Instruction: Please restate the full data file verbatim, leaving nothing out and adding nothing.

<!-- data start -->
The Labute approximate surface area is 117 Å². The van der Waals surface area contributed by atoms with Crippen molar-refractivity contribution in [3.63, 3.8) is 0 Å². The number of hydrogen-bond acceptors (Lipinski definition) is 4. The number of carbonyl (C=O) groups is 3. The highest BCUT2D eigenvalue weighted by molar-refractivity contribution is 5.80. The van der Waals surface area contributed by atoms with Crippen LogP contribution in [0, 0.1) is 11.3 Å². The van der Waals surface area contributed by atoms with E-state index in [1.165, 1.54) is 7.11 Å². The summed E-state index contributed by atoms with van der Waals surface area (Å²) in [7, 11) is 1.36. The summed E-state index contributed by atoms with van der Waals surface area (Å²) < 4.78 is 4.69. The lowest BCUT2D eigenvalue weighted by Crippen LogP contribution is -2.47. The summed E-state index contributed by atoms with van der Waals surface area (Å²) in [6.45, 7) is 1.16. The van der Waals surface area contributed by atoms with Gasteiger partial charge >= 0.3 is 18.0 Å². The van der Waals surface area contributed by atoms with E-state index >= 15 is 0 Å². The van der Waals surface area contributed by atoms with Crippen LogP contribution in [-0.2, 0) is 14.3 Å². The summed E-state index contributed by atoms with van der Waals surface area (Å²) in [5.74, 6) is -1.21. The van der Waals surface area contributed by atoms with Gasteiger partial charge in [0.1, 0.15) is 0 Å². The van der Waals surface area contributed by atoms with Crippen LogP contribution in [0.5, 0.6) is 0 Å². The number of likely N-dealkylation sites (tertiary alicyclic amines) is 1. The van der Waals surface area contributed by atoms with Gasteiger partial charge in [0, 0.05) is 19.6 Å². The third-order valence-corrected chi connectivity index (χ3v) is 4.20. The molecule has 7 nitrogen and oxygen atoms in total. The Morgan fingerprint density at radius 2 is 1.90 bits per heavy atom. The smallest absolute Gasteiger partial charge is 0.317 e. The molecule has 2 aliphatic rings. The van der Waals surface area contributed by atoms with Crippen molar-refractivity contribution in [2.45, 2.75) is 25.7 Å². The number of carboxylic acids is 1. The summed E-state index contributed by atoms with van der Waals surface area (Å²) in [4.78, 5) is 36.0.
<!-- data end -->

The Labute approximate surface area is 117 Å². The van der Waals surface area contributed by atoms with Crippen molar-refractivity contribution in [3.63, 3.8) is 0 Å². The number of hydrogen-bond acceptors (Lipinski definition) is 4. The number of carbonyl (C=O) groups is 3. The highest BCUT2D eigenvalue weighted by molar-refractivity contribution is 5.80. The van der Waals surface area contributed by atoms with Crippen LogP contribution in [0, 0.1) is 11.3 Å². The van der Waals surface area contributed by atoms with E-state index in [1.165, 1.54) is 7.11 Å². The summed E-state index contributed by atoms with van der Waals surface area (Å²) in [7, 11) is 1.36. The summed E-state index contributed by atoms with van der Waals surface area (Å²) < 4.78 is 4.69. The lowest BCUT2D eigenvalue weighted by Crippen LogP contribution is -2.47. The summed E-state index contributed by atoms with van der Waals surface area (Å²) in [6.45, 7) is 1.16. The van der Waals surface area contributed by atoms with Gasteiger partial charge >= 0.3 is 18.0 Å². The van der Waals surface area contributed by atoms with E-state index >= 15 is 0 Å². The van der Waals surface area contributed by atoms with Crippen LogP contribution in [-0.2, 0) is 14.3 Å². The summed E-state index contributed by atoms with van der Waals surface area (Å²) in [5.74, 6) is -1.21. The van der Waals surface area contributed by atoms with Gasteiger partial charge in [0.1, 0.15) is 0 Å². The van der Waals surface area contributed by atoms with Crippen LogP contribution in [0.5, 0.6) is 0 Å². The number of likely N-dealkylation sites (tertiary alicyclic amines) is 1. The van der Waals surface area contributed by atoms with Gasteiger partial charge in [0, 0.05) is 19.6 Å². The third-order valence-corrected chi connectivity index (χ3v) is 4.20. The molecule has 7 nitrogen and oxygen atoms in total. The Morgan fingerprint density at radius 2 is 1.90 bits per heavy atom. The smallest absolute Gasteiger partial charge is 0.317 e. The molecule has 2 aliphatic rings. The van der Waals surface area contributed by atoms with Crippen molar-refractivity contribution in [2.45, 2.75) is 25.7 Å². The number of carboxylic acids is 1. The summed E-state index contributed by atoms with van der Waals surface area (Å²) in [4.78, 5) is 36.0.